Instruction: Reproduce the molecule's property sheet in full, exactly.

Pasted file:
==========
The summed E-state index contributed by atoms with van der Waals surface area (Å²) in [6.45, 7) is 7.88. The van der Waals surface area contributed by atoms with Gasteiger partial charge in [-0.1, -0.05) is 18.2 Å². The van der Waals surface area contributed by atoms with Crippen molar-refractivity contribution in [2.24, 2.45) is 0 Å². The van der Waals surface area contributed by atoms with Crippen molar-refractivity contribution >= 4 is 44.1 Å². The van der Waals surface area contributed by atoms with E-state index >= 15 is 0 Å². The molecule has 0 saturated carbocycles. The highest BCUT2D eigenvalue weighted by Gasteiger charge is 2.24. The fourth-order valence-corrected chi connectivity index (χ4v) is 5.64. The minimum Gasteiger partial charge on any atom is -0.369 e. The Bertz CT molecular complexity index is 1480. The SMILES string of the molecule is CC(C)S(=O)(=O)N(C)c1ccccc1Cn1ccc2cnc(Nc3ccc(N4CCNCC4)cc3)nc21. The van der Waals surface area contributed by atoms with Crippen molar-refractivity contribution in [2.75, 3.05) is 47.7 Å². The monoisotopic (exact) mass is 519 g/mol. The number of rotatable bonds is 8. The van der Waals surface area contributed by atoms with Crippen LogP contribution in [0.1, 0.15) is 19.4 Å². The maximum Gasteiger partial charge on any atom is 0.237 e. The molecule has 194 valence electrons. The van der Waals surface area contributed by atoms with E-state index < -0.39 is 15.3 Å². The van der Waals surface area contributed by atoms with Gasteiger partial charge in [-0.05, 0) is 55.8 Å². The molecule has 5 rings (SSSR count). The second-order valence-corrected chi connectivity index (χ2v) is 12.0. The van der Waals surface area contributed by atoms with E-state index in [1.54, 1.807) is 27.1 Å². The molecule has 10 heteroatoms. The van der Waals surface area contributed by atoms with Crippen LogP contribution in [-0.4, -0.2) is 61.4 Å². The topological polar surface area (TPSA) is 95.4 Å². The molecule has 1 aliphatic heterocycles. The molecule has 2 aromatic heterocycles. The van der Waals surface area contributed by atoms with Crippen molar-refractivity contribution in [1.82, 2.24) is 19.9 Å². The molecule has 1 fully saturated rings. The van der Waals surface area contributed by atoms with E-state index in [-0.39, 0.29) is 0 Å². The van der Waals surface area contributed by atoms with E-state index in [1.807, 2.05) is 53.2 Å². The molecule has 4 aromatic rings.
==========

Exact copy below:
The summed E-state index contributed by atoms with van der Waals surface area (Å²) in [6.45, 7) is 7.88. The van der Waals surface area contributed by atoms with Gasteiger partial charge in [-0.1, -0.05) is 18.2 Å². The van der Waals surface area contributed by atoms with Crippen molar-refractivity contribution in [2.24, 2.45) is 0 Å². The van der Waals surface area contributed by atoms with Crippen molar-refractivity contribution >= 4 is 44.1 Å². The van der Waals surface area contributed by atoms with E-state index >= 15 is 0 Å². The molecule has 0 saturated carbocycles. The highest BCUT2D eigenvalue weighted by Gasteiger charge is 2.24. The fourth-order valence-corrected chi connectivity index (χ4v) is 5.64. The minimum Gasteiger partial charge on any atom is -0.369 e. The Bertz CT molecular complexity index is 1480. The SMILES string of the molecule is CC(C)S(=O)(=O)N(C)c1ccccc1Cn1ccc2cnc(Nc3ccc(N4CCNCC4)cc3)nc21. The van der Waals surface area contributed by atoms with Crippen molar-refractivity contribution in [2.75, 3.05) is 47.7 Å². The monoisotopic (exact) mass is 519 g/mol. The number of rotatable bonds is 8. The van der Waals surface area contributed by atoms with Crippen LogP contribution in [0.1, 0.15) is 19.4 Å². The maximum Gasteiger partial charge on any atom is 0.237 e. The molecule has 194 valence electrons. The van der Waals surface area contributed by atoms with E-state index < -0.39 is 15.3 Å². The van der Waals surface area contributed by atoms with Gasteiger partial charge in [-0.05, 0) is 55.8 Å². The molecule has 5 rings (SSSR count). The second-order valence-corrected chi connectivity index (χ2v) is 12.0. The van der Waals surface area contributed by atoms with E-state index in [1.54, 1.807) is 27.1 Å². The molecule has 10 heteroatoms. The van der Waals surface area contributed by atoms with Crippen LogP contribution in [-0.4, -0.2) is 61.4 Å². The topological polar surface area (TPSA) is 95.4 Å². The molecule has 1 aliphatic heterocycles. The molecule has 2 aromatic heterocycles. The van der Waals surface area contributed by atoms with Crippen molar-refractivity contribution in [1.82, 2.24) is 19.9 Å². The molecule has 1 fully saturated rings. The van der Waals surface area contributed by atoms with E-state index in [-0.39, 0.29) is 0 Å². The van der Waals surface area contributed by atoms with E-state index in [1.807, 2.05) is 53.2 Å². The molecule has 4 aromatic rings.